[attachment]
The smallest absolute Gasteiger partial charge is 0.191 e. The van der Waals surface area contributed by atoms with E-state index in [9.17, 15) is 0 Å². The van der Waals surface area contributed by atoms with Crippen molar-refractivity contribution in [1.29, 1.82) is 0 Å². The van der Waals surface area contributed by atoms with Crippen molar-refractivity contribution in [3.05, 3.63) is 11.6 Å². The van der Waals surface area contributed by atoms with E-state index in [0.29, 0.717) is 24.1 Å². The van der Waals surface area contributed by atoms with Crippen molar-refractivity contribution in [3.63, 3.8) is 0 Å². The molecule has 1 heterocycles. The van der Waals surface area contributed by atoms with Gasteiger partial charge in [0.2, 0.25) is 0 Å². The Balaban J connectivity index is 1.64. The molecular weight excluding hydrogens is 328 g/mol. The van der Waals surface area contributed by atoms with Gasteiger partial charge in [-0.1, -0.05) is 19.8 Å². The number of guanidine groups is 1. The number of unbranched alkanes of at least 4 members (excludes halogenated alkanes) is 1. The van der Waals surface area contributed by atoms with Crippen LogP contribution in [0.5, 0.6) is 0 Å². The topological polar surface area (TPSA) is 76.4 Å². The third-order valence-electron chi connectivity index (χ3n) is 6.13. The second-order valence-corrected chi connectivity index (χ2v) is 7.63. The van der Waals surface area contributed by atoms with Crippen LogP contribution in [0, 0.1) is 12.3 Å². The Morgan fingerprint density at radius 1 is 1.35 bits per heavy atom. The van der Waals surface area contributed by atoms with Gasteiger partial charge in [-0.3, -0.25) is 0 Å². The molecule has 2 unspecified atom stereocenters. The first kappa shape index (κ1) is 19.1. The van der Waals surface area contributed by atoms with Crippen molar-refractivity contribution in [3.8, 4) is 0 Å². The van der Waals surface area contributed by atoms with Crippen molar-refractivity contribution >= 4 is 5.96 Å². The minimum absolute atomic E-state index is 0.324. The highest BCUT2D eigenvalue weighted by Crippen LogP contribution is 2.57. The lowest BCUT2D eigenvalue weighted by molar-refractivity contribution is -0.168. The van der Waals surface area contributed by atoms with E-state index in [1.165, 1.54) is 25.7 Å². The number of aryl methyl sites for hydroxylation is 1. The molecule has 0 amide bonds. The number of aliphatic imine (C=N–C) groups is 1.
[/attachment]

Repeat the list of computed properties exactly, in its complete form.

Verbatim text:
The smallest absolute Gasteiger partial charge is 0.191 e. The van der Waals surface area contributed by atoms with E-state index in [9.17, 15) is 0 Å². The van der Waals surface area contributed by atoms with Crippen molar-refractivity contribution in [1.29, 1.82) is 0 Å². The van der Waals surface area contributed by atoms with Crippen molar-refractivity contribution in [3.05, 3.63) is 11.6 Å². The van der Waals surface area contributed by atoms with E-state index in [0.29, 0.717) is 24.1 Å². The van der Waals surface area contributed by atoms with Crippen molar-refractivity contribution in [3.63, 3.8) is 0 Å². The molecule has 1 heterocycles. The van der Waals surface area contributed by atoms with Gasteiger partial charge in [0.2, 0.25) is 0 Å². The Balaban J connectivity index is 1.64. The molecular weight excluding hydrogens is 328 g/mol. The van der Waals surface area contributed by atoms with Gasteiger partial charge in [-0.1, -0.05) is 19.8 Å². The number of guanidine groups is 1. The number of unbranched alkanes of at least 4 members (excludes halogenated alkanes) is 1. The van der Waals surface area contributed by atoms with Crippen LogP contribution in [0.5, 0.6) is 0 Å². The topological polar surface area (TPSA) is 76.4 Å². The third-order valence-electron chi connectivity index (χ3n) is 6.13. The second-order valence-corrected chi connectivity index (χ2v) is 7.63. The van der Waals surface area contributed by atoms with Crippen LogP contribution in [0, 0.1) is 12.3 Å². The Morgan fingerprint density at radius 1 is 1.35 bits per heavy atom. The van der Waals surface area contributed by atoms with Gasteiger partial charge in [-0.3, -0.25) is 0 Å². The molecule has 2 unspecified atom stereocenters. The first kappa shape index (κ1) is 19.1. The van der Waals surface area contributed by atoms with Crippen molar-refractivity contribution in [3.8, 4) is 0 Å². The van der Waals surface area contributed by atoms with Crippen molar-refractivity contribution >= 4 is 5.96 Å². The minimum absolute atomic E-state index is 0.324. The highest BCUT2D eigenvalue weighted by Crippen LogP contribution is 2.57. The lowest BCUT2D eigenvalue weighted by molar-refractivity contribution is -0.168. The van der Waals surface area contributed by atoms with E-state index in [1.165, 1.54) is 25.7 Å². The number of aryl methyl sites for hydroxylation is 1. The molecule has 0 amide bonds. The number of aliphatic imine (C=N–C) groups is 1.